2. Everybody else feels exactly what you’re feeling. It’s easy to feel like you’re the weirdest one, or the most nervous, but think about it. What are the mathematical chances that you, in a population of over 7 billion, are the one freak child that was born with hyper-shyness? Like 0.000000000000001%. (Ok, so I didn’t actually calculate it, but I hate math.) We’re all humans, and our brains work in similar patterns. If you’re feeling something, you’re definitely not alone. Other people are waiting for you to come up and talk just as anxiously as you are for them. Be the one to start a conversation.
3. Don’t be afraid to talk about what you like. In my “quiet years,” I was constantly convincing myself I was strange. It’s the cycle of doom for shy people, because we make ourselves even shyer by knocking ourselves down. But remember the human population thing: if you enjoy something, other people do too. You’re not a weird alien with completely bizarre interests and hobbies (my apologies if you happen to actually be from Planet Grarglehjgsks). Personal anecdote: I was talking to the popular girl next to me in English one day, and it resulted in an intense plot analysis of the Hunger Games. We’re now really close friends. And I just discovered the other day that my varsity-volleyball German buddy is a hardcore LOTR fan.
4. Never act inferior. This is a big one. Back in seventh grade, I would get butterflies if a popular kid even looked at me. I felt granted a heavenly gift if they uttered a sentence to me. And now I look back on that with self-disgust. How did I expect anyone to take me seriously when I would have kissed the ground where they walked to hang out with them? Granted, you’re still going to feel happy inside the first time that popular chick refers to you as her “friend,” but there’s a huge difference between that and acting like a pathetic puppy. And by puppy behavior, I mean tagging alone at their heels, doing everything they say, and panting—not being adorable and cuddly, which is totally acceptable.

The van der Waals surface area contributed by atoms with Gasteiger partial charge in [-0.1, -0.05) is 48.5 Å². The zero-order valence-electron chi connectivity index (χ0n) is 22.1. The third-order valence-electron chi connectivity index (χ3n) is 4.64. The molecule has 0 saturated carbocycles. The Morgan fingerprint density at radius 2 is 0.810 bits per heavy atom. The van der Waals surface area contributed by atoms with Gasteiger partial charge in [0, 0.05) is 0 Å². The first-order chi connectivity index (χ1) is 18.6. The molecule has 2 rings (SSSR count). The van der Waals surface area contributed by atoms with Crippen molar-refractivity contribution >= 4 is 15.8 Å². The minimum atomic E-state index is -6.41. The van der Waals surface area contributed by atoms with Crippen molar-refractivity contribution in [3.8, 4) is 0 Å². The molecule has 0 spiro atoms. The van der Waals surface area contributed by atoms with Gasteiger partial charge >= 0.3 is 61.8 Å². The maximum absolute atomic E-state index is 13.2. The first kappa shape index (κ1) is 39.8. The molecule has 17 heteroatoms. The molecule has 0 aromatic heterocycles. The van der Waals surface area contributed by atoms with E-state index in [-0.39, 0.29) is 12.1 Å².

5. Take a step out of your comfort zone. Popular kids are, in fact, actually human. Unless you wear, like, clown clothes every day, they’re not going to ignore you when you talk to them. (And even the circus outfit is guaranteed to start some conversations.) Their universe revolves around having friends, so if you present a friendly, confident, likeable, person, they’re not going to turn down another acquaintance. Mustering the courage to start a convo is a win-win opportunity, because the worst that can happen is they flip their hair arrogantly and walk away. And decent humans won’t do that. Plus, seriously, who would want to be friends with that kind of person anyway?
So that’s it. Just be yourself, pull on a pair confidence pants, and make yourself some friends. I’m not saying you should turn into a shallow airhead just to get popular—I’m saying to challenge yourself to take healthy risks to be the best version of yourself. Because people can’t NOT love that. And school is so much more enjoyable when you have the social aspect to look forward to, as well as that enthralling chemistry problem you’re going to solve.
Oh, and those cookies I bribed you with ? They may or may not actually exist.
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We LOVE this post! What are you best tips for making friends even if you're shy?